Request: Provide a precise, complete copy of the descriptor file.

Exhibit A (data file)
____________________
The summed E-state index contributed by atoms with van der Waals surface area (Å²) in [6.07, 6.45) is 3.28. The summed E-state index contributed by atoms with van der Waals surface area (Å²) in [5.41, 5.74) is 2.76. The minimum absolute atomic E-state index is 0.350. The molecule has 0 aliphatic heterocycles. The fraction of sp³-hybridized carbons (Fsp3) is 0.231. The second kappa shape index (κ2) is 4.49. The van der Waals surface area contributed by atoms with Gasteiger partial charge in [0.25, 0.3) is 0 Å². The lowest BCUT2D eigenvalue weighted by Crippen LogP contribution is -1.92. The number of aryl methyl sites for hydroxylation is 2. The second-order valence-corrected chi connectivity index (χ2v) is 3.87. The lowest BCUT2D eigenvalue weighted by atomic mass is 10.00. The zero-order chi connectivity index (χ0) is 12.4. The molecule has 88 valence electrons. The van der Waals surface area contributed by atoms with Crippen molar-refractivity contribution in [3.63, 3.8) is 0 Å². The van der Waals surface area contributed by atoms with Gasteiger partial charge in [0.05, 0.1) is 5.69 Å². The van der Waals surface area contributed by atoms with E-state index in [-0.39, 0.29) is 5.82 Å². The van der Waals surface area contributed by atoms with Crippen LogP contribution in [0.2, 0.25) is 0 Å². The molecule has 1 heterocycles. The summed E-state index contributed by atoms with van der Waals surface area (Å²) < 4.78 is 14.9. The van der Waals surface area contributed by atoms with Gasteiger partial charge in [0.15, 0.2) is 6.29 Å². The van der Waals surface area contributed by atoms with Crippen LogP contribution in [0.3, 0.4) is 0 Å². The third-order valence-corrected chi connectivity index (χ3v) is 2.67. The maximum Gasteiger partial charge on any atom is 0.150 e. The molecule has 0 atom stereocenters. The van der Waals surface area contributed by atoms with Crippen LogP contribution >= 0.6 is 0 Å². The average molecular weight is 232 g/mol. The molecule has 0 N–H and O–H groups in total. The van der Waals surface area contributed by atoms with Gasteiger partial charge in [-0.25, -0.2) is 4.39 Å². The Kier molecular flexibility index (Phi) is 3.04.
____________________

The summed E-state index contributed by atoms with van der Waals surface area (Å²) in [6.07, 6.45) is 3.28. The summed E-state index contributed by atoms with van der Waals surface area (Å²) in [5.41, 5.74) is 2.76. The minimum absolute atomic E-state index is 0.350. The molecule has 0 aliphatic heterocycles. The fraction of sp³-hybridized carbons (Fsp3) is 0.231. The second kappa shape index (κ2) is 4.49. The van der Waals surface area contributed by atoms with Gasteiger partial charge in [0.25, 0.3) is 0 Å². The lowest BCUT2D eigenvalue weighted by Crippen LogP contribution is -1.92. The number of aryl methyl sites for hydroxylation is 2. The second-order valence-corrected chi connectivity index (χ2v) is 3.87. The lowest BCUT2D eigenvalue weighted by atomic mass is 10.00. The zero-order chi connectivity index (χ0) is 12.4. The molecule has 88 valence electrons. The van der Waals surface area contributed by atoms with Crippen molar-refractivity contribution in [3.63, 3.8) is 0 Å². The van der Waals surface area contributed by atoms with Gasteiger partial charge in [0.05, 0.1) is 5.69 Å². The van der Waals surface area contributed by atoms with E-state index in [-0.39, 0.29) is 5.82 Å². The van der Waals surface area contributed by atoms with Crippen LogP contribution in [0.2, 0.25) is 0 Å². The molecule has 1 heterocycles. The summed E-state index contributed by atoms with van der Waals surface area (Å²) < 4.78 is 14.9. The van der Waals surface area contributed by atoms with Gasteiger partial charge in [0.15, 0.2) is 6.29 Å². The van der Waals surface area contributed by atoms with Crippen LogP contribution in [0.3, 0.4) is 0 Å². The third-order valence-corrected chi connectivity index (χ3v) is 2.67. The maximum Gasteiger partial charge on any atom is 0.150 e. The molecule has 0 atom stereocenters. The van der Waals surface area contributed by atoms with Crippen LogP contribution >= 0.6 is 0 Å². The average molecular weight is 232 g/mol. The molecule has 0 N–H and O–H groups in total. The van der Waals surface area contributed by atoms with Gasteiger partial charge in [-0.25, -0.2) is 4.39 Å². The Kier molecular flexibility index (Phi) is 3.04.